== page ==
Fibertracking in giraffe heart using DTI MRI
Cardiac anatomy is the foundation of both normal and abnormal cardiac function. The intricate microstructure of the heart and its relationship with cardiac function has been debated for decades, without current consensus. Although this appears to be fundamental information, astonishingly many clinical procedures, interpretations, diagnoses and research studies are based on poor anatomical knowledge, stemming from inaccurate textbook descriptions and anatomically unfounded ideologies. There are still inconsistencies with regards to the nomenclature of cardiac structure, this matter needs to be resolved; it is important that clinicians around the world speak the same anatomical language. To improve diagnosis and to devise rational treatments heart disease, we first need to understand the micro-anatomical changes that underlie normal and abnormal contraction and relaxation across the heart.
Utilising the technique of diffusion tensor imaging we investigate the micro-anatomy of both the healthy and the diseased myocardium. Diffusion tensor imaging is a subtype of magnetic resonance assessing the spontaneous diffusion of water molecules in tissues. It has been shown that the diffusion of water follows the orientation of the cardiomyocytes, thus we assess the diffusion direction as a surrogate measure of myocyte orientation.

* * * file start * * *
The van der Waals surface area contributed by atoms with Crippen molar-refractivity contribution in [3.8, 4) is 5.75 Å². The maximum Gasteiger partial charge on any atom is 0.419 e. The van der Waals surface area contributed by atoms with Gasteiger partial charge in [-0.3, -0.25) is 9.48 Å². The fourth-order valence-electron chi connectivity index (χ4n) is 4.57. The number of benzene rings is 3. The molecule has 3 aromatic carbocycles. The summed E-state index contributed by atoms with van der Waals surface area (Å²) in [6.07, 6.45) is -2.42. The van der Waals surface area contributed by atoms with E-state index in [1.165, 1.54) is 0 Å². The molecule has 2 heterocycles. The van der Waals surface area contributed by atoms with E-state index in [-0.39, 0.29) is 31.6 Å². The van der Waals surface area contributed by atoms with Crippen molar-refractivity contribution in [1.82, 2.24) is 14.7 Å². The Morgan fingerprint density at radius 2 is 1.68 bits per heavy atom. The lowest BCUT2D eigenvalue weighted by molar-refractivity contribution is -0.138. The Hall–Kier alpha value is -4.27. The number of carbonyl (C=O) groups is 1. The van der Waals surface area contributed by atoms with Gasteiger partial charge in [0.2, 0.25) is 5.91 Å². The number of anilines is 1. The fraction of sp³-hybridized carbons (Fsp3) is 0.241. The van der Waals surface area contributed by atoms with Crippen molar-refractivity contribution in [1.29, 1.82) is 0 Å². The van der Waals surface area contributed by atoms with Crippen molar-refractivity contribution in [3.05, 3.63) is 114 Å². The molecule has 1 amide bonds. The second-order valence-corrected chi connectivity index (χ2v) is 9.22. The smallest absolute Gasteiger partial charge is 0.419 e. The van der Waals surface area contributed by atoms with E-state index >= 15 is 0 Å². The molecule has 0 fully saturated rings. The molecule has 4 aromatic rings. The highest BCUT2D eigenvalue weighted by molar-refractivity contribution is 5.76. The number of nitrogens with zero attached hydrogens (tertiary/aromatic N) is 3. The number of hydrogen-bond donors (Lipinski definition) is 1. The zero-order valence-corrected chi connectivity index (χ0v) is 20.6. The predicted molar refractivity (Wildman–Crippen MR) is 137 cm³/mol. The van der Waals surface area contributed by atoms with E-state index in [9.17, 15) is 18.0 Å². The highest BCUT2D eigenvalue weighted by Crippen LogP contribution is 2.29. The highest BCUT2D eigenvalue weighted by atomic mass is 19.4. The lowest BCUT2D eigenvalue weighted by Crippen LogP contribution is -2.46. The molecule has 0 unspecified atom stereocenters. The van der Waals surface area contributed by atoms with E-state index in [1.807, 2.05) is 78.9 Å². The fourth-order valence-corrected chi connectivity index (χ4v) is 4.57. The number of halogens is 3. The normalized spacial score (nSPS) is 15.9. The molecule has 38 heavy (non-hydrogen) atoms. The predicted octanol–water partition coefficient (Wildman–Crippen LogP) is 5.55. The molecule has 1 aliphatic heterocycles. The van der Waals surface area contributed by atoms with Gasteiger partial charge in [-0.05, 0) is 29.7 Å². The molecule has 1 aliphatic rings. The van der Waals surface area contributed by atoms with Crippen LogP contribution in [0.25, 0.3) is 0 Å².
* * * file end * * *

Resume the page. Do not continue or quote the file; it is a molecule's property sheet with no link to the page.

We have described the anatomy of both normal and diseased hearts mainly in porcine and ovine animal models of congenital heart disease. Furthermore, we have undertaken a quest to elucidate the differences in myocardial architecture between mammals. This is done in a search for alternative ideas applicable when surgically correcting congenital heart disease. This research has lead us to the investigation of many different species of which giraffes are of high interest due to their unique blood pressure regulation capabilities.